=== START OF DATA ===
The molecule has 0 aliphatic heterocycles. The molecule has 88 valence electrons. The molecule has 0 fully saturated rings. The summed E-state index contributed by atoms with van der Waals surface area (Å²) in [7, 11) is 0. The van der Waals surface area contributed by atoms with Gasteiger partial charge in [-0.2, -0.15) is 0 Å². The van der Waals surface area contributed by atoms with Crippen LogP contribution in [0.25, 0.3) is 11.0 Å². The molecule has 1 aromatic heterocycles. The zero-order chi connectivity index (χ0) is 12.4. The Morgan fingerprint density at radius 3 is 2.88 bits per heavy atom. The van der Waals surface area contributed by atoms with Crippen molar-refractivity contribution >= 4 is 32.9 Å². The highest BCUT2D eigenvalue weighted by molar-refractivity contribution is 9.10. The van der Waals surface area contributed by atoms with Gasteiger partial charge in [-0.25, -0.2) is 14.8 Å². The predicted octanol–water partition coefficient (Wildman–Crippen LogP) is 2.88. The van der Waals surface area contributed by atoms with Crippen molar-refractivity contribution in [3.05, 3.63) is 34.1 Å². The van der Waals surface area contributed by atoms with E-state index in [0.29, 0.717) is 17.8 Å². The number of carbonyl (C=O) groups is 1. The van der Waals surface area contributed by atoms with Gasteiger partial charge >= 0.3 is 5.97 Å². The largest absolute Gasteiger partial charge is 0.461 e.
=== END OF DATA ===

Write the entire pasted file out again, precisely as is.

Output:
The molecule has 0 aliphatic heterocycles. The molecule has 88 valence electrons. The molecule has 0 fully saturated rings. The summed E-state index contributed by atoms with van der Waals surface area (Å²) in [7, 11) is 0. The van der Waals surface area contributed by atoms with Gasteiger partial charge in [-0.2, -0.15) is 0 Å². The van der Waals surface area contributed by atoms with Crippen LogP contribution in [0.25, 0.3) is 11.0 Å². The molecule has 1 aromatic heterocycles. The zero-order chi connectivity index (χ0) is 12.4. The Morgan fingerprint density at radius 3 is 2.88 bits per heavy atom. The van der Waals surface area contributed by atoms with Crippen molar-refractivity contribution >= 4 is 32.9 Å². The highest BCUT2D eigenvalue weighted by molar-refractivity contribution is 9.10. The van der Waals surface area contributed by atoms with Gasteiger partial charge in [-0.25, -0.2) is 14.8 Å². The predicted octanol–water partition coefficient (Wildman–Crippen LogP) is 2.88. The van der Waals surface area contributed by atoms with Crippen molar-refractivity contribution in [3.05, 3.63) is 34.1 Å². The van der Waals surface area contributed by atoms with E-state index in [0.29, 0.717) is 17.8 Å². The number of carbonyl (C=O) groups is 1. The van der Waals surface area contributed by atoms with Gasteiger partial charge >= 0.3 is 5.97 Å². The largest absolute Gasteiger partial charge is 0.461 e.